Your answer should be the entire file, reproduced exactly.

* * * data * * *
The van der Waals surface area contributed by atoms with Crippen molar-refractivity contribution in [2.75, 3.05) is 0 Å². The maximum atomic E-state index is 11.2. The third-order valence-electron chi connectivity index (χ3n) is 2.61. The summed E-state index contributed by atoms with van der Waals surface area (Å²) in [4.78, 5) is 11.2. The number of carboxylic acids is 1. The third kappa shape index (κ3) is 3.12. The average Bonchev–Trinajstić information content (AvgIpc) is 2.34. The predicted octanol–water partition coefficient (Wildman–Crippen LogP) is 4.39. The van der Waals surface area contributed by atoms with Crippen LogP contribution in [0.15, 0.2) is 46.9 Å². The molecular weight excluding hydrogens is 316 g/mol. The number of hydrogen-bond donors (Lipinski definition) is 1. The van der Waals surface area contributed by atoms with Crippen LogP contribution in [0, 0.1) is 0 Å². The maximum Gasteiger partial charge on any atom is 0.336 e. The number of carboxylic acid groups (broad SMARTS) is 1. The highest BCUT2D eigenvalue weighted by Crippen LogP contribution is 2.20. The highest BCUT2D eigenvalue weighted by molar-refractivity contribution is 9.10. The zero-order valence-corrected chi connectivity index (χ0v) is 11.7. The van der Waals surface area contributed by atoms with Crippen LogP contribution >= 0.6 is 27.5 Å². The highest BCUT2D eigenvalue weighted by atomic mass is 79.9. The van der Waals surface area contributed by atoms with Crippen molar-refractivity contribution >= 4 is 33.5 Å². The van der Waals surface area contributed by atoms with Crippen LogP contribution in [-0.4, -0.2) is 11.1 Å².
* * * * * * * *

The van der Waals surface area contributed by atoms with Crippen molar-refractivity contribution in [2.75, 3.05) is 0 Å². The maximum atomic E-state index is 11.2. The third-order valence-electron chi connectivity index (χ3n) is 2.61. The summed E-state index contributed by atoms with van der Waals surface area (Å²) in [4.78, 5) is 11.2. The number of carboxylic acids is 1. The third kappa shape index (κ3) is 3.12. The average Bonchev–Trinajstić information content (AvgIpc) is 2.34. The predicted octanol–water partition coefficient (Wildman–Crippen LogP) is 4.39. The van der Waals surface area contributed by atoms with Crippen LogP contribution in [0.15, 0.2) is 46.9 Å². The molecular weight excluding hydrogens is 316 g/mol. The number of hydrogen-bond donors (Lipinski definition) is 1. The van der Waals surface area contributed by atoms with Crippen LogP contribution in [0, 0.1) is 0 Å². The maximum Gasteiger partial charge on any atom is 0.336 e. The number of carboxylic acid groups (broad SMARTS) is 1. The highest BCUT2D eigenvalue weighted by Crippen LogP contribution is 2.20. The highest BCUT2D eigenvalue weighted by molar-refractivity contribution is 9.10. The zero-order valence-corrected chi connectivity index (χ0v) is 11.7. The van der Waals surface area contributed by atoms with Crippen LogP contribution >= 0.6 is 27.5 Å². The highest BCUT2D eigenvalue weighted by atomic mass is 79.9. The van der Waals surface area contributed by atoms with Crippen molar-refractivity contribution >= 4 is 33.5 Å². The van der Waals surface area contributed by atoms with Crippen LogP contribution in [-0.4, -0.2) is 11.1 Å².